Use Your Boat To Attract Fish
The vibrations that your boat sends through the water actually attracts fish. So use this to your advantage! Since the boat is the largest attractant to fish, be sure to keep the lures that you’re trolling behind the boat close to the boat. Don’t send them out too far. If they’re too far, then the fish won’t associate the lures with the big loud noisy thing that they’re actually attracted to.
More Tips For Trolling For Dolphinfish
To wrap up the trolling section of this guide, I want to share an excellent video from Florida Sport Fishing that goes into detail with you the trolling setup for dolphinfish. Enjoy!
How To Fish For Dorado With Bait
When trolling lures behind your boat isn’t producing fish, then it might be time to float chunks of bait near a school of hungry dorado. Some of the more common types of bait to use are:
- Chuncks of ballyhoo
- Live shrimp
- Other small bait fish
These are just a few examples of different kinds of bait you can use for dorado. The best thing to do is talk to the locals in the area you’ll be fishing in. Find out what kind of bait fish are in the area and use that.
Easiest Method To Catch Dorado With Bait
The easiest and most effective way to fish for dorado with bait is this: Simply take a chunk of the bait fish, such as ballyhoo, and run a 4/0 to 6/0 live bait style hook through it. This can be as simple as running a J hook through the chunk of bait once and calling it good.
The hook should be attached to your 20 to 30 pound fused leader that’s attached your saltwater reel. Make the length of your leader about 15 to 20 feet long. The purpose of this is that when the leader starts to become nicked and compromised after catching several fish, you can simply cut off a few inches of line, retie, and keep on fishing.
Once everything is baited and tied up, and you’ve located an area that’s known or suspected to hold some fish, take a handful of the leftover, chopped up bait and toss it out to where you suspect the fish are holding up.
Once you see the dorado start to feed on the pieces of chum or bait, float out the baited hooks along with more of the chum. To target even more areas, add an ounce or two of weight to one line along with a float about 30 feet up the line. This will allow you to cover more depth with multiple lines. Some covering the surface and others down to 30 feet or so.
Once the pieces of chum have disappeared from sight, take another handful of bait chunks and toss them near the baited lines. Continue this process until you either see activity from nearby dorado, or you’re sure there aren’t any fish in the area.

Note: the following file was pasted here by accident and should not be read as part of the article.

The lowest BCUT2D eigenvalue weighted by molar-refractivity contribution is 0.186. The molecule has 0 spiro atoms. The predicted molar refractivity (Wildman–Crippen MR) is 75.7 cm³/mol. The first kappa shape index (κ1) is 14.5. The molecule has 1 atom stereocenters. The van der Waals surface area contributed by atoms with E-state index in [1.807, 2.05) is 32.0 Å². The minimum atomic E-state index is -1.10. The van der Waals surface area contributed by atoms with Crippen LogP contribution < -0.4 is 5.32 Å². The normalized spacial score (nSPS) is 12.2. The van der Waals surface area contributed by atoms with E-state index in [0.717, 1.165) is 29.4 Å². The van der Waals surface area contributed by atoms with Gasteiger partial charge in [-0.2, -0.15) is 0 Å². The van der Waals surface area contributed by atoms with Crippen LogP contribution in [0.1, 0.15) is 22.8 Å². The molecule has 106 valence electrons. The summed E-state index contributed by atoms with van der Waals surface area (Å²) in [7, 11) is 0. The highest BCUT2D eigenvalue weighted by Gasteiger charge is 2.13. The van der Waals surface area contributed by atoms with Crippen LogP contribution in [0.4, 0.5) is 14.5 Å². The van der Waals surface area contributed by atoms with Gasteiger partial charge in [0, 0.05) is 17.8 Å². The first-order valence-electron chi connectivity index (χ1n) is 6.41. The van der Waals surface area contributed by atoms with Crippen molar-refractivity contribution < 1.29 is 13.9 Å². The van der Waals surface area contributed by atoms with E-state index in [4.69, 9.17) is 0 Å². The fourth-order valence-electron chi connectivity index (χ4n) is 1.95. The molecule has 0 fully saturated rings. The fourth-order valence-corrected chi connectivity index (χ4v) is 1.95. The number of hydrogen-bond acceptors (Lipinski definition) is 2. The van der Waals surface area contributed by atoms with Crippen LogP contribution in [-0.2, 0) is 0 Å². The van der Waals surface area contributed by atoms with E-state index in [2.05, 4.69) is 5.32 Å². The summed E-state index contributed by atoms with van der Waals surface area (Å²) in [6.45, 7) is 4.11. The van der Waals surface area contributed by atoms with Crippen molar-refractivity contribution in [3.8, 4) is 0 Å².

Fishing for dorado like this can cause a feeding frenzy. So be ready. You may be reeling in multiple dorado at one time!
For more information on fishing for dorado using bait, check out this article from the Saltwater Sportsman.
More Tips On How To Catch Dorado
Whether your trolling for dorado or parking your boat and casting out chum, there are more things that you can do to help increase your odds at getting into the fish. Here’s a few of those tips.
Dorado Fishing Tip #1:
The first tip for mahi mahi fishing is to pay attention to the birds and observe what they’re doing.
If a flock of birds are diving into the water, they’re after bait fish. And you can bet that the dorado are not far behind.
Lone birds are worth paying attention to as well, even if they’re not diving after bait fish. A lone sea bird will often times hover over a group of dolphin or mahi mahi waiting for an easy meal. They’ll hover over the dorado watching them closely to see when and what they begin to feed on, and then swoop down and join in. So it’s always worth trolling underneath these solitary birds, especially if they appear to be circling a specific area.
Dorado Fishing Tip #2
If you’ve been trolling for a while and haven’t attracted any fish, try varying the speed of the boat. Speed up. Slow down. Do something. Just change it up somehow. You want to break up the pattern. If one speed’s not working, try another.
The same principle applies with the placement of the lures. If you’re not getting any action with your current dorado setup, then change it. The easiest and quickest thing to do is change the distance the lure is from the boat. Has the lure been riding in the churned up bubbly water from the prop? If so, change the placement of the lure and get it to ride in the clear water.
Dorado Fishing Tip #3
Birds aren’t the only wildlife you can keep an eye out for that’ll help you find dorado. Look for flying fish. Not only are they awesome to watch glide through the air, but dorado love to eat on flying fish and will follow them in hopes of an easy meal. If you see flying fish, chances are there are dorado sneaking around as well.
Now you’ve got all the basic information you need to get out there and locate and catch the incredible mahi mahi. In finishing up this dorado fishing guide, there’s one thing that I would highly recommend if you’re brand new to the dorado fishing game. And that is to consider hiring a guide to take you out the first time. There are a lot of advantages to hiring a guide to take you out, but there’s one especially that is very valuable. And that is to learn from your guide!
Your fishing guide is an expert at what he does. Watch him work. Watch what he does and how he does it. Still have questions about tackle or tactics after reading this, then pick your fishing guides brain. Most guides are more than happy to help educate fishermen eager to learn. After learning all you can from your guide, don’t forget to tip him or her!
If you’ve got any additional tips or resources you would like to see added to this dorado fishing guide, please feel free to contact me and share it.